Homesteading the Noosphere

related topics
{theory, work, human}
{work, book, publish}
{land, century, early}
{system, computer, user}
{company, market, business}
{group, member, jewish}
{church, century, christian}

"Homesteading the Noosphere" (abbreviated HtN) is an essay written by Eric S. Raymond about the social workings of open-source software development. It follows his influential piece "The Cathedral and the Bazaar" (1997).

The essay examines issues of project ownership and transfer, as well as investigating possible anthropological roots of the gift culture in open source as contrasted with the exchange culture of closed source software. Raymond also investigates the nature of the spread of open source into the untamed frontier of ideas he terms the noosphere, postulating that projects that range too far ahead of their time fail because they are too far out in the wilderness, and that successful projects tend to relate to existing projects.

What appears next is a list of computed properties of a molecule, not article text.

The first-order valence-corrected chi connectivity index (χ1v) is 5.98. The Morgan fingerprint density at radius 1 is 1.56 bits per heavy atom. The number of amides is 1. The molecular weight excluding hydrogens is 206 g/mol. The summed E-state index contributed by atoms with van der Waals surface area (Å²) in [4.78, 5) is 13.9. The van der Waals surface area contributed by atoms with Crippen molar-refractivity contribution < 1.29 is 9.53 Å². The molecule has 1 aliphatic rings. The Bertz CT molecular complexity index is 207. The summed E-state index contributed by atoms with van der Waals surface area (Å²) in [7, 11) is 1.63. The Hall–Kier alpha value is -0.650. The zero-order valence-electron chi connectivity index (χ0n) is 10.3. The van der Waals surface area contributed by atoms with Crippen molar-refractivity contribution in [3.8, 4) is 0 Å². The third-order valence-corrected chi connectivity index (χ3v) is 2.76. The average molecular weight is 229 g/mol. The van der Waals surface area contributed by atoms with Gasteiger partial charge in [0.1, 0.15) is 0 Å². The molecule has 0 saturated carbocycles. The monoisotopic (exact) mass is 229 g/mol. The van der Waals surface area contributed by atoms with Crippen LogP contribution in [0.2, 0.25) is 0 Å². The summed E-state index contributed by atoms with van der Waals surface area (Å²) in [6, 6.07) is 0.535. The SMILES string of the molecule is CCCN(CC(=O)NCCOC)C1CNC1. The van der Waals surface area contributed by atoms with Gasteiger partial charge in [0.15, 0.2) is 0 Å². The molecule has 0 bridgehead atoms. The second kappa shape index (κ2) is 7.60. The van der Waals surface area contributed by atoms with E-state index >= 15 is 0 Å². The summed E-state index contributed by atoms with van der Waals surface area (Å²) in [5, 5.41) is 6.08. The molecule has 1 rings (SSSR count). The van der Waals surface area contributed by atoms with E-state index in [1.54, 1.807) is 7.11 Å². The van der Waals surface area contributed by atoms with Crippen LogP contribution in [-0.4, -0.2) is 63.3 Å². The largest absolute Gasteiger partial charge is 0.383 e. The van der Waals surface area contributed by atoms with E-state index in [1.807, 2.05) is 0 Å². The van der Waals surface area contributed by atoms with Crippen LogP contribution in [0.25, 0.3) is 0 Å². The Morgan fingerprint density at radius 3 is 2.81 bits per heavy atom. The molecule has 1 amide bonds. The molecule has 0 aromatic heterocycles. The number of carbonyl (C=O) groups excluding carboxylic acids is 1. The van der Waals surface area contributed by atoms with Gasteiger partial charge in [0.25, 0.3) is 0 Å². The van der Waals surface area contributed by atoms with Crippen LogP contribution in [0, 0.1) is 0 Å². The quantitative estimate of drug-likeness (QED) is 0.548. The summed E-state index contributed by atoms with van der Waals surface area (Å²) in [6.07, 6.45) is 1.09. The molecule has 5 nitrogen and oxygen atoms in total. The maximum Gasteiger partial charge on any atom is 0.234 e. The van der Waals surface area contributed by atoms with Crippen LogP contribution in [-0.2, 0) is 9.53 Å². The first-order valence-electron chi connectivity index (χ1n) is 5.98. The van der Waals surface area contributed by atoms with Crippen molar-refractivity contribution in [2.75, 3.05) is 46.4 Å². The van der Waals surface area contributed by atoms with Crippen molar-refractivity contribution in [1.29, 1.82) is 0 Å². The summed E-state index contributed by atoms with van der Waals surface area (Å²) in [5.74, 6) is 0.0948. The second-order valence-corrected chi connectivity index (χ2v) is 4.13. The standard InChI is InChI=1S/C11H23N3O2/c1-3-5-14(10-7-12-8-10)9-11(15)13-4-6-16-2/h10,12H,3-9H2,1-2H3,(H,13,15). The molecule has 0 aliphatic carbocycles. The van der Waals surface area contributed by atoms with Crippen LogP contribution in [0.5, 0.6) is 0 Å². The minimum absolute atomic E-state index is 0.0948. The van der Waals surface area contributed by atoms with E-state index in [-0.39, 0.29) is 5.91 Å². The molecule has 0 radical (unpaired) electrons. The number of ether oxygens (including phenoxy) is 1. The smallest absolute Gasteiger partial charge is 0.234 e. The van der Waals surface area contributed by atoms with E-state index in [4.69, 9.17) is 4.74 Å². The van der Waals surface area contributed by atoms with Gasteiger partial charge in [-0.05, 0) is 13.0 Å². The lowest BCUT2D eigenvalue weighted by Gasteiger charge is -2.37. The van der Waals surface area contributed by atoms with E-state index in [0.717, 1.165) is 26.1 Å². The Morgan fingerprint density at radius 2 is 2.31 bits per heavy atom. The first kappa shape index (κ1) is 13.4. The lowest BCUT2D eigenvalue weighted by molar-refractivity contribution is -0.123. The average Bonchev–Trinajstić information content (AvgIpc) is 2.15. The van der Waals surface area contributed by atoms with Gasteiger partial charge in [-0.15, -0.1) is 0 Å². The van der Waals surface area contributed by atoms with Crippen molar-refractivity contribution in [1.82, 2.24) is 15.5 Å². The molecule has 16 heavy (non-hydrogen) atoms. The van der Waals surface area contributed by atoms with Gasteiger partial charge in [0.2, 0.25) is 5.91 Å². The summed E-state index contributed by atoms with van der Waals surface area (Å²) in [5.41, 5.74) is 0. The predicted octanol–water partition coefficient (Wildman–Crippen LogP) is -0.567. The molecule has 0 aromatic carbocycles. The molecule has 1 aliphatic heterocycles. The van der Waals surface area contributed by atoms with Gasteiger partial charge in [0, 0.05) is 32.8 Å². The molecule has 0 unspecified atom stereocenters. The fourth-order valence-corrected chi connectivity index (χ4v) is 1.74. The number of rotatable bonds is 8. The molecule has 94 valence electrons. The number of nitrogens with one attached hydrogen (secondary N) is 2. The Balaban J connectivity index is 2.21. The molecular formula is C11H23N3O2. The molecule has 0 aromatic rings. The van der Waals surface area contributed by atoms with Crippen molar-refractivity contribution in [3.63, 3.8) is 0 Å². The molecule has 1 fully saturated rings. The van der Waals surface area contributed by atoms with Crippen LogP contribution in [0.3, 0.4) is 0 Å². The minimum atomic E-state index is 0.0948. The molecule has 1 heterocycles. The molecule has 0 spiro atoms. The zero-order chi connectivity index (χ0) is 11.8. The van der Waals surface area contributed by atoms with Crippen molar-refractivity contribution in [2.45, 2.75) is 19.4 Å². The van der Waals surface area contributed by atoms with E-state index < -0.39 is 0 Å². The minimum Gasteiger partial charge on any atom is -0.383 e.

Raymond delves deeply into the contrast between the stated aims of open source and observed behaviors, and also explores the underlying motivations of people involved in the open source movement. He seems to settle on the idea that open-source practitioners find striving for a great reputation within the "tribe" a key motivational feature.



"Homesteading the Noosphere" has been referenced in various papers, including:

  • The impact of ideology on effectiveness in open source software development teams[1]
  • An Overview of the Software Engineering Process and Tools in the Mozilla Project[2]
  • From Planning to Mature: on the Determinants of Open Source Take Off, Discussion paper 2005-17, Università degli Studi di[3]
  • Open borders? Immigration in open source projects[4]
  • Public commons of geographic data: research and development challenges[5]

See also


Full article ▸

related documents
Georg Henrik von Wright
Gerald Schroeder
Linus's Law
Enchiridion of Epictetus
William H. Riker
Argumentum ad baculum
William Alston
Ken MacLeod
Anaximenes of Miletus
David D. Friedman
Ewald Hering
John Balguy
John F. Sowa
Safe, sane and consensual
ELIZA effect
Alexander Bain
Boole's syllogistic
Tertium comparationis
Frederick Copleston
KISS principle
Biosecurity protocol
Jacob B. Winslow
Nicholas Barbon
Gustave Flaubert
Emergent organisation
Political economy